Nov 1, 1990

Ca2+ entry through the apical membrane reduces antidiuretic hormone-induced hydroosmotic response in toad urinary bladder

Pflügers Archiv : European journal of physiology
W Van DriesscheI Aelvoet


The role of Ca2+ in the regulation of antidiuretic hormone(ADH)-induced water permeability of the apical membrane of the toad urinary bladder was examined. The effects of modifying Ca2+ entry through the apical membrane of toad urinary bladders on the hydroosmotic water flow (phi H2O) and short circuit current (Isc) were measured. In most experiments the bladders were treated with small amounts of Ag+ (10(-7) mol/l) on the apical side. This treatment was used because previous experiments indicate that it markedly increases alkali-earth cation fluxes through an amiloride-insensitive cation channel in the apical membrane of the urinary bladder. Moreover, when Ca2+ is the major cation in the apical solution of these Ag(+)-treated bladders, Isc is mostly due to Ca2+ entry through the apical membrane. Ag+ increased Isc and simultaneously inhibited phi H2O in bladders perfused with Ca2+ solutions on the apical side. Addition of La3+ to the apical solution reversed the stimulation of Isc and the inhibition of phi H2O produced by Ag+. When bladders were perfused with Ca2(+)-free solutions on the apical side, addition of Ag+ did not inhibit phi H2O while the stimulation of cation movements through the amiloride-insensitive cation channe...Continue Reading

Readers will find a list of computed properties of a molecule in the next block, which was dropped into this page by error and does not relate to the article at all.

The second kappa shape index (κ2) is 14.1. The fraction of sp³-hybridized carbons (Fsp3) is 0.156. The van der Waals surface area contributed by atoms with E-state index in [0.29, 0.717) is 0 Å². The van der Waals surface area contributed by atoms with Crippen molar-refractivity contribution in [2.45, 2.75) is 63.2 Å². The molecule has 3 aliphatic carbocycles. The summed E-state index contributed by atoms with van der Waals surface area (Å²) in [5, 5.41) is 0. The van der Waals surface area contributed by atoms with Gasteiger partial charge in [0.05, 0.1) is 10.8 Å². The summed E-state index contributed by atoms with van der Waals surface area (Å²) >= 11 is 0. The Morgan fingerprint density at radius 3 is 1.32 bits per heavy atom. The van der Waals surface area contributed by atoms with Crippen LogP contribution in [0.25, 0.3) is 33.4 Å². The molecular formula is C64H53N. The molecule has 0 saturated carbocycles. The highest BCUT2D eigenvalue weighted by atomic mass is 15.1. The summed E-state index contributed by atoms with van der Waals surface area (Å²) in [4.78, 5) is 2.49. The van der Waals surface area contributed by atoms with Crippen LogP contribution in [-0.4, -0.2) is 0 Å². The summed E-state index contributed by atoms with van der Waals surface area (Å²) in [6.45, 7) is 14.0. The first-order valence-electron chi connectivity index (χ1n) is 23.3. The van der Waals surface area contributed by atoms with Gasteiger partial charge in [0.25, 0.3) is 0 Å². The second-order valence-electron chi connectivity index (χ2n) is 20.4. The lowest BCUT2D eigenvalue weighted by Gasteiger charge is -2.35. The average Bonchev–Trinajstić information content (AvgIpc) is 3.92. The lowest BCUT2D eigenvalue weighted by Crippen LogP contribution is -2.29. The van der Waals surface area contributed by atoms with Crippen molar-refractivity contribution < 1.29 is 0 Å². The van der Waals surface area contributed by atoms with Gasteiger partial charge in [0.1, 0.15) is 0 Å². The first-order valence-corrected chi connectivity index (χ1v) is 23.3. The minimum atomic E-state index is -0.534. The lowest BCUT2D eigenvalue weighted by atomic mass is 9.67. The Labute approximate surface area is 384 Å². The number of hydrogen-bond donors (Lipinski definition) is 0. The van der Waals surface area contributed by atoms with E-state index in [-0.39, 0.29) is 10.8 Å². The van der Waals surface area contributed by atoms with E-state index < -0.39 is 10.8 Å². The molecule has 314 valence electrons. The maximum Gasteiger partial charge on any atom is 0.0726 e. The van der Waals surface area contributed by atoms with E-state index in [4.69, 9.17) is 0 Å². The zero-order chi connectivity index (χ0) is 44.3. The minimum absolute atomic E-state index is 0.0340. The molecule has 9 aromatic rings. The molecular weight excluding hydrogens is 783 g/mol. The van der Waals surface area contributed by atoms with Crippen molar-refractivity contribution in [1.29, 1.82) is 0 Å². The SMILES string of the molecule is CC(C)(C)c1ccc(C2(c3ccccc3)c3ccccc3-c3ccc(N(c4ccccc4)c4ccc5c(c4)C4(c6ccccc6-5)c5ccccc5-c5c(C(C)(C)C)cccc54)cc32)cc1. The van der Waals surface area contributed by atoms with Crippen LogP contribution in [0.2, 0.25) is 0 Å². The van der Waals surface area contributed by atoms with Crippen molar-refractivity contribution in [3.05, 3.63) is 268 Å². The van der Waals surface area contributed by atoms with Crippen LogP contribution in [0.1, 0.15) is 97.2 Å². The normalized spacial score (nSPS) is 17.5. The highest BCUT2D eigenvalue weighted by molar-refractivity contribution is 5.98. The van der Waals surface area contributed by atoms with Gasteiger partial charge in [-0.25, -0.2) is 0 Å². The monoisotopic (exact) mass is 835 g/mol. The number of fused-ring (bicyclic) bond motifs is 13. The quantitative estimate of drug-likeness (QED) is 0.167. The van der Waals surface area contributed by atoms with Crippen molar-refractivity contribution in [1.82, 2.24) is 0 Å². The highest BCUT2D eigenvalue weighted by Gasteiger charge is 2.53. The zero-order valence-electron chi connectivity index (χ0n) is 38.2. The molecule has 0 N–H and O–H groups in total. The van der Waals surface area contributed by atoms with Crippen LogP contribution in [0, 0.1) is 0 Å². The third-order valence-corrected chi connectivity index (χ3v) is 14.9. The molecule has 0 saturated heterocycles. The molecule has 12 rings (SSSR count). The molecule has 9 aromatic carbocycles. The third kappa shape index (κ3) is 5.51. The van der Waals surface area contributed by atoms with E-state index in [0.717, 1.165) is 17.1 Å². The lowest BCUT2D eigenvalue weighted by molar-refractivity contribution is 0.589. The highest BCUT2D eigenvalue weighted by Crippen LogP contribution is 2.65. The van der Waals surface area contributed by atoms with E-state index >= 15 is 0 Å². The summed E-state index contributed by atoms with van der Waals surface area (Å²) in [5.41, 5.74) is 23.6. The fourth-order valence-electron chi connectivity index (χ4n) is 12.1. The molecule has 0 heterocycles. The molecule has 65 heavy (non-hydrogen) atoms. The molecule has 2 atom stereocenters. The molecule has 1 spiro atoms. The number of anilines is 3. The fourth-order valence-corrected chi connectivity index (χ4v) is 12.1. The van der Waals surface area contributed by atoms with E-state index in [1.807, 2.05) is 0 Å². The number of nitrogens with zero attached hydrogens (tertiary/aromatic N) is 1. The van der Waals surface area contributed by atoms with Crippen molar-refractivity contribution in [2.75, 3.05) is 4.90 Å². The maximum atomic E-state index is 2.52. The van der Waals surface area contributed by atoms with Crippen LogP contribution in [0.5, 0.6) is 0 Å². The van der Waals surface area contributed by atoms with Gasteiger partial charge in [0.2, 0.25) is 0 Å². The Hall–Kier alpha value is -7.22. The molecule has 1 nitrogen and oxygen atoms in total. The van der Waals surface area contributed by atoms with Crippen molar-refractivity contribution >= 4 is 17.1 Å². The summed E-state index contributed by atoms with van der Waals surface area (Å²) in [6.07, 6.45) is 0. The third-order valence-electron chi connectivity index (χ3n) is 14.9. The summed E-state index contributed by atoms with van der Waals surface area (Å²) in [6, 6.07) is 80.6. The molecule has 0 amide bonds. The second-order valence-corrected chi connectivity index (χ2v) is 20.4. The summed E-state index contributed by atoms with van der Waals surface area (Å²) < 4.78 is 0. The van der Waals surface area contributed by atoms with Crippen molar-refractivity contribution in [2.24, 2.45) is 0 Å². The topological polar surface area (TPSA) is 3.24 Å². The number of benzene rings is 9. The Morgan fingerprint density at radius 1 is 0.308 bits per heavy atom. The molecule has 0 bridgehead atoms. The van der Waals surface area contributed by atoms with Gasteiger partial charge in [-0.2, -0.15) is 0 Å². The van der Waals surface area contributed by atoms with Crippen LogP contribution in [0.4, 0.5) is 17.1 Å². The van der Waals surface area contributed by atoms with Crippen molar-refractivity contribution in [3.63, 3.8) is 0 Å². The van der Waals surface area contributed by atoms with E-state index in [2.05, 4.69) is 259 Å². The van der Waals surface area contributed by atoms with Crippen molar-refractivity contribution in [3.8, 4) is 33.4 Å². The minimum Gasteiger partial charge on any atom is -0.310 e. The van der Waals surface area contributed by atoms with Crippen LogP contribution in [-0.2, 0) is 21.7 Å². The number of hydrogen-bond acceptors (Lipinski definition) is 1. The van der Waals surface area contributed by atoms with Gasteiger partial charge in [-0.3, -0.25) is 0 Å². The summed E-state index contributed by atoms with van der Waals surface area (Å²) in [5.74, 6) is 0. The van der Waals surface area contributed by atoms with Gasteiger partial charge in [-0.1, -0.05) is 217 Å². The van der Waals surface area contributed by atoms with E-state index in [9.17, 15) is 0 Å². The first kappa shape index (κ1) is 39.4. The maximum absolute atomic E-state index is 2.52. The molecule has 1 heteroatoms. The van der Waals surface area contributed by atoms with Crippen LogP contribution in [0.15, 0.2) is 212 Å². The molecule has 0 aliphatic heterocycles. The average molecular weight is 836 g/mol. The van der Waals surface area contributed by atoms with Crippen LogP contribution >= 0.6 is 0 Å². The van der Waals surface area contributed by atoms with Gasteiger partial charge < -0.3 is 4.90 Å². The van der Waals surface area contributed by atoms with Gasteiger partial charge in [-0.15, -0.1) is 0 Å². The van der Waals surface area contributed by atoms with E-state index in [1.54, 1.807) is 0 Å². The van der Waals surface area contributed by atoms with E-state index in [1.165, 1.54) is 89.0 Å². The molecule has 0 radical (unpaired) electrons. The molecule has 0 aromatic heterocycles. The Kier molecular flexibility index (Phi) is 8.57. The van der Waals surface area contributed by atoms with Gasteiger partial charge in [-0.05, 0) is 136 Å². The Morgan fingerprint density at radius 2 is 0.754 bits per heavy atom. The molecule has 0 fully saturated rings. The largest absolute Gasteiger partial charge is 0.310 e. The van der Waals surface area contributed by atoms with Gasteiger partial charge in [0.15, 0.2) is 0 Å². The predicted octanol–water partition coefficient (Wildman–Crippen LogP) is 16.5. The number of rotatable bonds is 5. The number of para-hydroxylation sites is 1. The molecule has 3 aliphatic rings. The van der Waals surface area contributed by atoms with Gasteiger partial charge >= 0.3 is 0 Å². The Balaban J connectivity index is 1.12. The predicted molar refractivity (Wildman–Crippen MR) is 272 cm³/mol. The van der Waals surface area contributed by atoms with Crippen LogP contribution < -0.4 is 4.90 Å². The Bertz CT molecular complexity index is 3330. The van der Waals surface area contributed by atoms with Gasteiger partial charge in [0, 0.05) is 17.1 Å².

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Mentioned in this Paper

CA2 gene
Bufo marinus
Antidiuretic Hormone Measurement
Cyclic AMP
Apical Membrane
Bladder Tissue
Electric Conductivity

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